The US Department of Energy (DoE) and Department of the Interior (DoI) have outlined a new offshore wind strategy that could help the country in deploying 86 gigawatts of offshore wind by 2050.

The strategy has been announced just weeks after the completion of construction on America’s first offshore commercial wind farm off of Block Island, Rhode Island.

The 30-MW wind farm is expected to start operating by the end of 2016 and will be capable of generating enough electricity to power 17,000 homes in New England.

The National Offshore Wind Strategy details the present state of offshore wind in the US, and actions required to reduce deployment costs and timelines in the offshore wind industry.

US Secretary of the Interior Sally Jewell said: “This Administration has made significant investments in clean energy technologies, supporting a diversified energy portfolio to help meet our Climate Action Plan goal of permitting 20,000 MW of renewable electricity generation on public lands and waters by 2020.”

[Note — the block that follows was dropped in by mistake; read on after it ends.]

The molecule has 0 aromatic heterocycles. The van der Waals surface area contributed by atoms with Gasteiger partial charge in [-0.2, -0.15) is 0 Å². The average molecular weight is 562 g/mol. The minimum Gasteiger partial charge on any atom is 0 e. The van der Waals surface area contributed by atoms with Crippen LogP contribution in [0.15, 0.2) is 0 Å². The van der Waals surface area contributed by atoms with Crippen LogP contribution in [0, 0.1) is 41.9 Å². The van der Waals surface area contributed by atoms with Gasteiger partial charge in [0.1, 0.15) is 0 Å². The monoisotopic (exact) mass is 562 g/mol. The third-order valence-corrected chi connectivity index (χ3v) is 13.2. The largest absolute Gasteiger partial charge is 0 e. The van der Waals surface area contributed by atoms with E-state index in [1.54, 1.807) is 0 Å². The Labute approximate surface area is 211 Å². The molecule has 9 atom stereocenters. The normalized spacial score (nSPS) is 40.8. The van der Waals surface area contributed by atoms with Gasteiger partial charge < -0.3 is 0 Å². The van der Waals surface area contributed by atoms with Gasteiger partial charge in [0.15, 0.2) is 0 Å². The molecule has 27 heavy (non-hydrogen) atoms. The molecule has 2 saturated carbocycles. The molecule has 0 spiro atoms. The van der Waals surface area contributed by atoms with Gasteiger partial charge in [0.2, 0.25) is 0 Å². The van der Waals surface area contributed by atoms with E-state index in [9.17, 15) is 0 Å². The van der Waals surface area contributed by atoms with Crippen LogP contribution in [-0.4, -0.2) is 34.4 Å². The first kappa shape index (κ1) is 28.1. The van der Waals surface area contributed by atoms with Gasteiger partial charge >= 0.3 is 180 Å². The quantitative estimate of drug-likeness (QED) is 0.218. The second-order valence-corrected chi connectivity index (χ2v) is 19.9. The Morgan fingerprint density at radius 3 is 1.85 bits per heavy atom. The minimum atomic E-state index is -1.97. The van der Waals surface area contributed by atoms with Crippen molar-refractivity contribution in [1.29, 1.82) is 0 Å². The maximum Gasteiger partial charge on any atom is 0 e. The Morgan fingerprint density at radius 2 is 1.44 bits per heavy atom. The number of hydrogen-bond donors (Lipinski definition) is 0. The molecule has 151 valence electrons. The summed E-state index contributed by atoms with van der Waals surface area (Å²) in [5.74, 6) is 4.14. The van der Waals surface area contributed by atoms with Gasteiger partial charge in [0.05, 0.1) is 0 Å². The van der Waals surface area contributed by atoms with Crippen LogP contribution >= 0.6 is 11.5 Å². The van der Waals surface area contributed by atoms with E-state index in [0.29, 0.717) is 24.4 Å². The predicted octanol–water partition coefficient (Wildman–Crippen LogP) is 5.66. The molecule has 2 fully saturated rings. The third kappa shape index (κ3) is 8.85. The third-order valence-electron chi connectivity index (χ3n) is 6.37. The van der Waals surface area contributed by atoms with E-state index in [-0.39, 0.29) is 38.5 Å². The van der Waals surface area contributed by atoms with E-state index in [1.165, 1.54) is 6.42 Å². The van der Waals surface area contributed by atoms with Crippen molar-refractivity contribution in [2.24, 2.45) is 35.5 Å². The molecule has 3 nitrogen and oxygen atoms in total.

The strategy outlines 30 specific actions that DOE and DOI can take over the next five years to address key challenges facing the industry.

The actions will be implemented in three strategic areas such as reducing technical costs and risks; supporting effective stewardship; and improving the market conditions for investment in offshore wind energy.

It builds on DOE and DOI’s first joint offshore wind strategy published in 2011.

Since then, the Energy Department has allocated nearly $200m to support three cutting-edge offshore wind demonstration projects.

The DOE has found that developing 86,000 MW of the proposed offshore wind energy resources by 2050 would support 160,000 jobs.

The projects could also reduce power sector water consumption by 5% and cut greenhouse gas emissions by 1.8%.